BANGOR — Teen-agers from Millinocket lobbied for more activities Monday, using play-acting to send a message about the dynamics of small-town living.
“The best thing about living in a little town is that when you don’t know what you’re doing, someone else does,” said Stearns High School senior Audrey Madore during her sociology class’s production of “Small Town, Saturday Night,” a play about the gossip-spreading and name-calling that youths often get into when they have nothing to do.
Created by the students, the drama was presented as part of a two-day regional conference, “Building Community Through the Arts in Our High Schools,” sponsored by the Maine Alliance for Arts Education at Husson College in Bangor. The event continues today.
More than 200 students, parents, teachers, administrators and social service representatives attended the conference, which marks the culmination of a two-week session that had visiting artists from throughout Maine working with teens at 16 high schools in Penobscot and Piscataquis counties. The goal was to integrate theater and dance into their curriculums as a way to improve schools’ social climates.
“Don’t you have anything better to do than to laugh at others?” one character asks a group of whispering teens during the play. “I thought you were my friends.”
No textbook could offer a more effective lesson, according to teacher Elizabeth Martin. “This is sociology at its finest,” she said. “Sociology is the study of how people react, and since high school is a social setting all of its own, what could be better than to take our own environment and see how it works?”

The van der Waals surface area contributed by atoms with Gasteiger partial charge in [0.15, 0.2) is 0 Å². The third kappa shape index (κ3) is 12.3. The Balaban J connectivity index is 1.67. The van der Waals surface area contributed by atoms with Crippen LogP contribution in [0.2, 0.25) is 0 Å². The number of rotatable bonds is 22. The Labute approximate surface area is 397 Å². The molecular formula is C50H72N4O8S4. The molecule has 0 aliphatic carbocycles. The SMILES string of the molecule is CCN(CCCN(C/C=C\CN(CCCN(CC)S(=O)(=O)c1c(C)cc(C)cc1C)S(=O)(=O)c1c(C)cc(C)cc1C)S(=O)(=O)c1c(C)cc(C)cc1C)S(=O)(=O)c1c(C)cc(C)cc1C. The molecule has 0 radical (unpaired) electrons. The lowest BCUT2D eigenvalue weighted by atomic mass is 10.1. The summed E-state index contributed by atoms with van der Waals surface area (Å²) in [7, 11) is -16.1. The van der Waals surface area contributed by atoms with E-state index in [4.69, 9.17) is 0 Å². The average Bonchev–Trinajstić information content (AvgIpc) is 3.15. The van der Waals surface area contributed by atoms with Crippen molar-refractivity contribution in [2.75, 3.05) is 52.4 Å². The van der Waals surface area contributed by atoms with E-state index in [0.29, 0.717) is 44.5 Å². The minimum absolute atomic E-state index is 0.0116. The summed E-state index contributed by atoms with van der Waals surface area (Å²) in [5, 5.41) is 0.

The children grew more committed to their message daily, according to visiting artist Jeri Pitcher, a playwright and theater director from Readfield. “As we hit more and more on the truth, the more they needed to perform, to bring it to the public’s attention,” she said.
“They became more and more comfortable with each other,” she said. “The structure of the class turned upside down — the followers became the leaders and the leaders stepped aside and supported the others.”
Improvising their lines with enthusiasm, students obviously enjoyed working to effect social change. “Leaders of the town should put together positive things for us to do,” sophomore Miranda McCafferty told the audience.
But kids need to take control too, senior Travis Robinson reminded the group. “If we want to make a difference in our community, we need to take the steps to be leaders, to speak up so maybe something can be done.”
“A town is as boring as we make it,” agreed sophomore Dan Bernardini.
Sitting in the audience with his elementary school-age son, Jack, U.S. Rep. John Baldacci said the production sent “a powerful message” about finding more activities for teen-agers and about kids needing to treat each other with respect.
Susan Potters, director of the Bangor office of the MAAE, pronounced the event a success. “So many kids said it helped give them the confidence to speak and brought them closer. I think this will have big consequences,” she said.
Later, Kym Dakin, a visiting artist from Portland, watched proudly as the history class she worked with from Piscataquis Community High School in Guilford took on the personas of slaves and soldiers who lived during the Civil War.
People think that arts is all about a school having a drama or music club, she said. “But that’s not the same as integrating arts into the curriculum. The value of arts is not putting everyone in `The Sound of Music’ — it’s a tool to deepen our knowledge about ourselves and our world.”